You will quickly overload the State’s resources, and if juries begin to routinely acquit or even hang, prosecutions for this law will quickly disappear.

    Risk? Perhaps. What is the risk if we do nothing? Together, we will have to decide where we draw the line.

    • Andy B. says:

      What you are advocating is an ideal that I endorse, but to harp on one of my most frequent themes, that legal path (especially a jury trial) can be very expensive and impractical for the average individual. And from my experience, sad to say, all of that gun owner bravado about Standing Up like at Lexington and Concord may extend to their old Brown Bess, but not to their wallets. It takes some skill and salesmanship to persuade/shame your local gun clubs into helping out with the funding. I managed it with modestly priced legal actions, but I wouldn’t bet on it for big ticket items. And remember, the taxpayer is going to be funding your opponents’ side of the battle.

      • GMC70 says:

        All true. There is risk, and cost. It won’t be easy, or painless.

        That is why the only way this can work is for it to be done together, en masse. We must endeavor to overload the system. In my jurisdiction, I have no doubt that over 50% of households own at least one firearm. If half of those show up at their local police station at the same time, illegal magazine in hand, demand arrest and jury trial, the system will simply be unable to even come close to handling the load. It will overload and shut down. There simply are not enough cops, jails, prosecutors, judges, jurors, courtrooms, etc. And there is no ready funding source to get more; government is tapped out and there is no political support for higher taxes to build more.

        Moreover, the “criminal” is usually “someone else,” the guy we don’t know. When the “criminal” is your friend and neighbor, the guy you shoot the sh** with over the back fence, who you know is not a threat to a soul, and now you are required to pass judgment on him for something you yourself, and many others possess as well, something that is as commonplace as an ordinary magazine – the system will not function for long under those circumstances. Judges will have their courtrooms flooded with hundreds of cases a day, not a dozen or so. Prosecutors will quickly learn not to prosecute when juries won’t convict. Police will simply decline to arrest when prosecutors can’t prosecute the cases. How long can a system enforce such a law under those circumstances? Not long, my friend.

        The criminal justice system is designed to process only a small fraction of any particular population; it presumes, and is generally right, that only a small fraction of persons are criminals and a threat to public safety. But if a quarter of the population is suddenly a criminal (which is what they’ve created) the system can’t come close to handling such a load.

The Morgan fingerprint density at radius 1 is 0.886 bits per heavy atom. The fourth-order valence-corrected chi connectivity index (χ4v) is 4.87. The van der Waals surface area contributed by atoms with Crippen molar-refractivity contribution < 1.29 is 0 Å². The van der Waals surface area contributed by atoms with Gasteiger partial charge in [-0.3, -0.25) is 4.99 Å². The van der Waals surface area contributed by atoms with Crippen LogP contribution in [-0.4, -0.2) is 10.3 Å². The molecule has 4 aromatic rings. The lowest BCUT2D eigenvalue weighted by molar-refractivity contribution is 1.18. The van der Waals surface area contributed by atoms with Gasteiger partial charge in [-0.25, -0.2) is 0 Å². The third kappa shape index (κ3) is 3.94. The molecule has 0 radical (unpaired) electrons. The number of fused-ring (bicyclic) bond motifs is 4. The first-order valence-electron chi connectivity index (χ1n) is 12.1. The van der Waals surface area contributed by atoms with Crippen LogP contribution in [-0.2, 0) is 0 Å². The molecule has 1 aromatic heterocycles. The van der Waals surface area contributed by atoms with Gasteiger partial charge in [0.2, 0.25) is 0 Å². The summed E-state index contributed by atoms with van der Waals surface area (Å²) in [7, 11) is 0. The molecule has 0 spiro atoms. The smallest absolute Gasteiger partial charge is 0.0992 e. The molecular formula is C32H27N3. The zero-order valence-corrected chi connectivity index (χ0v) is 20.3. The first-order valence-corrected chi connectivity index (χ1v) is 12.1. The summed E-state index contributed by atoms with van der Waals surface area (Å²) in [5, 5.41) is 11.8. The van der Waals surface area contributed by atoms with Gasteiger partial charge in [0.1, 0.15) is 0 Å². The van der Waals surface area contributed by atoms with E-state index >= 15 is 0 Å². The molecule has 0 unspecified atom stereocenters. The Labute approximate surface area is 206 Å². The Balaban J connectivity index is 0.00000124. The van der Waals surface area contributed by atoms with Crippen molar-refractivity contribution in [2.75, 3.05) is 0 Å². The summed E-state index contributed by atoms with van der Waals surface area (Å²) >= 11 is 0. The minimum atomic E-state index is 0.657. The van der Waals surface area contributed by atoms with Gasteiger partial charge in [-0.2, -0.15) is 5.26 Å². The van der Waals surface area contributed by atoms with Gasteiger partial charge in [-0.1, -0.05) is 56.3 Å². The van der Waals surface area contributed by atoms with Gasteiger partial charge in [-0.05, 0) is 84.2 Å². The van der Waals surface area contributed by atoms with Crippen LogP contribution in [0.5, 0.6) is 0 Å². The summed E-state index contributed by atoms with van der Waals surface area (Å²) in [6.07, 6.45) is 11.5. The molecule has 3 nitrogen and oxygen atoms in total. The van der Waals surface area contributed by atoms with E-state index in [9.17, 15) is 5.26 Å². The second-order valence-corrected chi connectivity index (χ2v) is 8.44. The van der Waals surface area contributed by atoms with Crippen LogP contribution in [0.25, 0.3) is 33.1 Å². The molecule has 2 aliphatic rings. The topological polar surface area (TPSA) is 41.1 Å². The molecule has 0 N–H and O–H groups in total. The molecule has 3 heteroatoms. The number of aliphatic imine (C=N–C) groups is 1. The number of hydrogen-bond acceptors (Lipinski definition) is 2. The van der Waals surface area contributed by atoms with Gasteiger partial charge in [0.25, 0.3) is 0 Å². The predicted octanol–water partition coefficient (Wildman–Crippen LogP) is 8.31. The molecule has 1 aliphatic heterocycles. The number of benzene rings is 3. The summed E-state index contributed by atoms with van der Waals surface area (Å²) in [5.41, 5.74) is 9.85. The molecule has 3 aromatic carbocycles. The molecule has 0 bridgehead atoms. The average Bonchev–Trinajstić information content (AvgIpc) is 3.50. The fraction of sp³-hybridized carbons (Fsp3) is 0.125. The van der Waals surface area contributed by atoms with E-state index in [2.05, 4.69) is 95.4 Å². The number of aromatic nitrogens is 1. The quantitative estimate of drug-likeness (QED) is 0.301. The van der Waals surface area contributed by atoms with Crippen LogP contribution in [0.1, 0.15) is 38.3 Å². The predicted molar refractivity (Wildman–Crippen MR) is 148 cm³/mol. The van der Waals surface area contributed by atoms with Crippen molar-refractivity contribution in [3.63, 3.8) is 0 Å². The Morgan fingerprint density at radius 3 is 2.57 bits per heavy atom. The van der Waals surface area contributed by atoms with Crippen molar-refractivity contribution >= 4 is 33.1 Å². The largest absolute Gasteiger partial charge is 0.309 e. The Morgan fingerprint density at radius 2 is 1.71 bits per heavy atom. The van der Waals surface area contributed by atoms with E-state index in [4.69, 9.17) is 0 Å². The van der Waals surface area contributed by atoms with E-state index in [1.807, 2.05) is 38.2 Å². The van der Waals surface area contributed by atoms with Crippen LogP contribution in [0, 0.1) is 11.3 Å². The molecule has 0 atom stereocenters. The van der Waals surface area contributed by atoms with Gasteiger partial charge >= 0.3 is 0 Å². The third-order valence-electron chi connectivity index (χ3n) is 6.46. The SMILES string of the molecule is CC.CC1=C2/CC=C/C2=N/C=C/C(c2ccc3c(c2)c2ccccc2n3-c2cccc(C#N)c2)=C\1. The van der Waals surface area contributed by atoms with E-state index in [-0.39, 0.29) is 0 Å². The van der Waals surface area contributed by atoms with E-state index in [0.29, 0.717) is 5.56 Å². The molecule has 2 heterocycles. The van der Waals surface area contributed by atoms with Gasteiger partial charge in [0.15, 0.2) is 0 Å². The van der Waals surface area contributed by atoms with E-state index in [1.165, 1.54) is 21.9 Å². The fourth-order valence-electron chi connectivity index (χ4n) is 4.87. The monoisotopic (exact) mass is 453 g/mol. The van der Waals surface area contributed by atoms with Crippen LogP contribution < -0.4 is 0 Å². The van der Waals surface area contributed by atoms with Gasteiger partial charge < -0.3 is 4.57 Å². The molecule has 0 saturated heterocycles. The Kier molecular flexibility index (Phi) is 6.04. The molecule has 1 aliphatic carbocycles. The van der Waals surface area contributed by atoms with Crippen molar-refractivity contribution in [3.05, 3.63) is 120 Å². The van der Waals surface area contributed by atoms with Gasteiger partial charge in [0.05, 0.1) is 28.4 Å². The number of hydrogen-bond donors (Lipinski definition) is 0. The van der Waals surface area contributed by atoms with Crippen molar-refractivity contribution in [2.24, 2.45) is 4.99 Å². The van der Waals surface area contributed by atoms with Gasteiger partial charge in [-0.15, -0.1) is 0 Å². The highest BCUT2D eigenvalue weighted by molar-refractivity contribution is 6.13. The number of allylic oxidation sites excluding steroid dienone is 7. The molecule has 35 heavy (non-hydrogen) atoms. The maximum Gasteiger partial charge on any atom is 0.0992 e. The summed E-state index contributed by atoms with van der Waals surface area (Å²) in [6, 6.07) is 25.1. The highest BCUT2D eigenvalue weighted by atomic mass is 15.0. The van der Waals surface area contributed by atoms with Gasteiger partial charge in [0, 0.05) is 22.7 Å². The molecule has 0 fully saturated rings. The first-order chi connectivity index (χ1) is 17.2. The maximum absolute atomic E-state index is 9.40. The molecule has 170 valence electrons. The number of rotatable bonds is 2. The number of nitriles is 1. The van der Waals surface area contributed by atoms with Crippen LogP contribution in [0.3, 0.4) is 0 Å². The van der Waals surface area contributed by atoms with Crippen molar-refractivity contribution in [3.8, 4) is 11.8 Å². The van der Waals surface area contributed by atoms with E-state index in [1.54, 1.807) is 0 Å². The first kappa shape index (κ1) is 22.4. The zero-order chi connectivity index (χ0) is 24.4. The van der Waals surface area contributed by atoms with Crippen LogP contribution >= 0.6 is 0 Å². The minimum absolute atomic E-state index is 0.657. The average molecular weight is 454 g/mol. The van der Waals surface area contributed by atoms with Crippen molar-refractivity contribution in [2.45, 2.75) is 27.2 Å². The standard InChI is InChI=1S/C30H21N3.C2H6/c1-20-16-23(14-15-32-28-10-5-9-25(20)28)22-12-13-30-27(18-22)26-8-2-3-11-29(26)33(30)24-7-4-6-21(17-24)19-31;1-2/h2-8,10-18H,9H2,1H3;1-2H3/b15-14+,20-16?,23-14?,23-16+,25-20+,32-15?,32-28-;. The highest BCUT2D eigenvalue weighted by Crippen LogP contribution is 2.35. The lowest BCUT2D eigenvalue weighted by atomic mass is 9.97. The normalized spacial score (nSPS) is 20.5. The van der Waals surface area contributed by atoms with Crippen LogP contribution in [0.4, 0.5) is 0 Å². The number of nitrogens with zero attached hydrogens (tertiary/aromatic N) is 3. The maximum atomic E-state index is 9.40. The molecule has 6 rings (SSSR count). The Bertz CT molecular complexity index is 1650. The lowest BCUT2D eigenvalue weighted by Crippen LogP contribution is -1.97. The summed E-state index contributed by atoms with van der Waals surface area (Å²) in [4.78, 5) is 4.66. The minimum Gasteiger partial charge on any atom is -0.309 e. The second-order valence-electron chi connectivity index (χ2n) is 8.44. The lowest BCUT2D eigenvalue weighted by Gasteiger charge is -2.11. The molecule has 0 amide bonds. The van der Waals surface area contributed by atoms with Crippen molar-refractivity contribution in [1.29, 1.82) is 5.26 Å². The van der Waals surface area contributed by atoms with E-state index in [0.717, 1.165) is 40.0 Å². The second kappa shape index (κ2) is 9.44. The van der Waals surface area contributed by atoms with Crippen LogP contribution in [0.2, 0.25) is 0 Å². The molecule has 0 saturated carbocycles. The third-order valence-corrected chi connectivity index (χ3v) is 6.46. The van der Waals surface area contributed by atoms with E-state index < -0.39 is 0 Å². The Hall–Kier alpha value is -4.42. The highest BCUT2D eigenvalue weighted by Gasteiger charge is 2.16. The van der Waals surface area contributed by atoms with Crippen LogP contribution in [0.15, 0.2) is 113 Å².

The system depends on most people, most of the time, following the law without being forced. They CAN’T force everybody. Large-scale, widespread open defiance of a law will quickly put an effective end to that law.

        Marijuana smokers could do the same in every state. If every person who smokes pot showed up at their local police station, at the same time, pot in hand, and demanded jury trials for possession, and continued to do so day after day after day, how long do you think the system could continue to process those bodies? How many jails would you have to build? How many judges and juries would you need? How long before the system would grind to a halt over its own weight?

        “The best way to get a bad law repealed is to enforce it strictly.” – Abraham Lincoln.

        Make them eat those words. Make the system bear the costs of what they have created.

        • Sebastian says:

          If everyone who had a magazine with more than ten rounds in CT had showed up to the state house and wrote and called their reps, we probably would have beat this. But most gun owners wallow in ignorance and apathy toward their rights. If we can’t get most gun owners give-a-shit-o-meter to peg before all this stuff comes to pass, how are we going to get it to peg high enough for them to engage in coordinated civil disobedience?

          I mean, I agree with you that if you could pull it off, it would work. But because people are the way they are it’s just a thought exercise.

          • Gunnutmegger says:

            As a CT gun owner who traveled to Hartford to make my voice heard, I am not certain that more participation would have helped defeat the law. The fix was in.

            The various bullshit provisions of this frankenlaw were already written and sitting in the child-porn filed desk drawers of rabid gun-hating legislaturds like Donny “dipshit” Williams and Martin “no kidding” Looney, just waiting for a tragedy to exploit.